Help Save Dunkirk Little Ship Lucy Lavers
Help Save Dunkirk Little Ship 'Lucy Lavers'
This year sees the 70th anniversary of the Dunkirk evacuation, codenamed Operation Dynamo, when in 1940 with World War II less than one year old 338,266 soldiers were rescued by the hastily-assembled fleet of 850 boats. During this dramatic evacuation of Dunkirk, 126 merchant seamen lost their lives. In May this year, in remembrance of Operation Dynamo, this historic event of WWII will be marked with a flotilla of up to 50 of these extraordinary boats who will sail once again to Dunkirk accompanied by the Royal Navy.
Previously, Nauticalia customers have helped raise more than £65,000 for nautical charities including the RNLI, HMS Victory, Cutty Sark, Gipsy Moth, King Georges Fund for Sailors, and most recently the Mission for Seafarers from personal donations and royalties we pay on product sales.
To commemorate the 70th anniversary of Operation Dynamo, we are proud to be supporting the Dunkirk Little Ships Restoration Trust (DLSRT). The charity has two aims, first to acquire Dunkirk Little Ships in danger of neglect and destruction and move them to a place of safety, and second to encourage the boatbuilding and conservation skills necessary to restore them.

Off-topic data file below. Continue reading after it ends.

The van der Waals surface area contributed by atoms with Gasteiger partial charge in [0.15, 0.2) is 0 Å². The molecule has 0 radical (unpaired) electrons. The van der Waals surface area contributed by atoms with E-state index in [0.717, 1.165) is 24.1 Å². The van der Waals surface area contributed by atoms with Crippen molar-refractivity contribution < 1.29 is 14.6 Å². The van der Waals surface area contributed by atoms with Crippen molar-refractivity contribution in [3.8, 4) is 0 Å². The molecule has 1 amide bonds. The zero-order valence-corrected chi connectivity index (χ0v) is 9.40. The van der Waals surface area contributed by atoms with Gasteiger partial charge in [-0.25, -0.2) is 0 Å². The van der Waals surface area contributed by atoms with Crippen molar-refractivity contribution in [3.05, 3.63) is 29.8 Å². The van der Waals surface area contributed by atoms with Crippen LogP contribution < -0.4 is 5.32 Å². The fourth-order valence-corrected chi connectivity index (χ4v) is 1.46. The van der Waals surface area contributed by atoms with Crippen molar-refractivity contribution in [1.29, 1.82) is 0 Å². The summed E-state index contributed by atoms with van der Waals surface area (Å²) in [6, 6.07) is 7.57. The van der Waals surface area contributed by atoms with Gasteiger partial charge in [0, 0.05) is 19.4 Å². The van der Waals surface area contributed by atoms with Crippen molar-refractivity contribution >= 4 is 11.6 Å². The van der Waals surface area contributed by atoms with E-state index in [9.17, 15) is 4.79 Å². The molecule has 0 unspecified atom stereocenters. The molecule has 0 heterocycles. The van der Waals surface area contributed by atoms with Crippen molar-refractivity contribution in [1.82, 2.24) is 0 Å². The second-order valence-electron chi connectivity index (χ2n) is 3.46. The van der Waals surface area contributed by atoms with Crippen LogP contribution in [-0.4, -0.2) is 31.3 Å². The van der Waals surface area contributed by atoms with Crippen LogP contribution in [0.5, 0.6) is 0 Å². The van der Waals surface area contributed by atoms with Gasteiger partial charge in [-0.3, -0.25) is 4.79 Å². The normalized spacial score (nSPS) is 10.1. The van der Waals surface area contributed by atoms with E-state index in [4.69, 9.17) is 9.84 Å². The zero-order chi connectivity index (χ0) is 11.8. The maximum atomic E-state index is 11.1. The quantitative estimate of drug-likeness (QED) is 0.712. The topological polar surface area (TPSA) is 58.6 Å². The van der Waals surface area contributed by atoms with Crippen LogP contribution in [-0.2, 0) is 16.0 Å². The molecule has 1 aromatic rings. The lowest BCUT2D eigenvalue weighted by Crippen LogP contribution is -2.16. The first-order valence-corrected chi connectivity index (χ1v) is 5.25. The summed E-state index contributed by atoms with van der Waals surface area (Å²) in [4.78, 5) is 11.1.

Your donations will help restore Lucy Lavers, an ex-RNLI lifeboat that served in Operation Dynamo and the evacuation of Dunkirk between 26 May and 4 June 1940.
Built in early 1940 by Groves & Gutteridge on the Isle of Wight, Lucy Lavers had only just arrived at her station in Aldeburgh, Suffolk, when she was called into service. Her exceptionally shallow draught of only 2' meant that she (and 18 other lifeboats) were ideal for rescuing British troops from Dunkirk's beaches.
Lucy Lavers returned to service in Aldeburgh, where she is credited with saving seven lives. Following retirement from the RNLI in 1968, she became a pilot boat in the Channel Islands, a fishing boat and a dive boat before eventually being stripped to restore another vessel. The hull, still in good condition is now in the hands of the DLSRT in Southampton. You can donate online, or call us on 01932 235550, and we'll pass it straight on.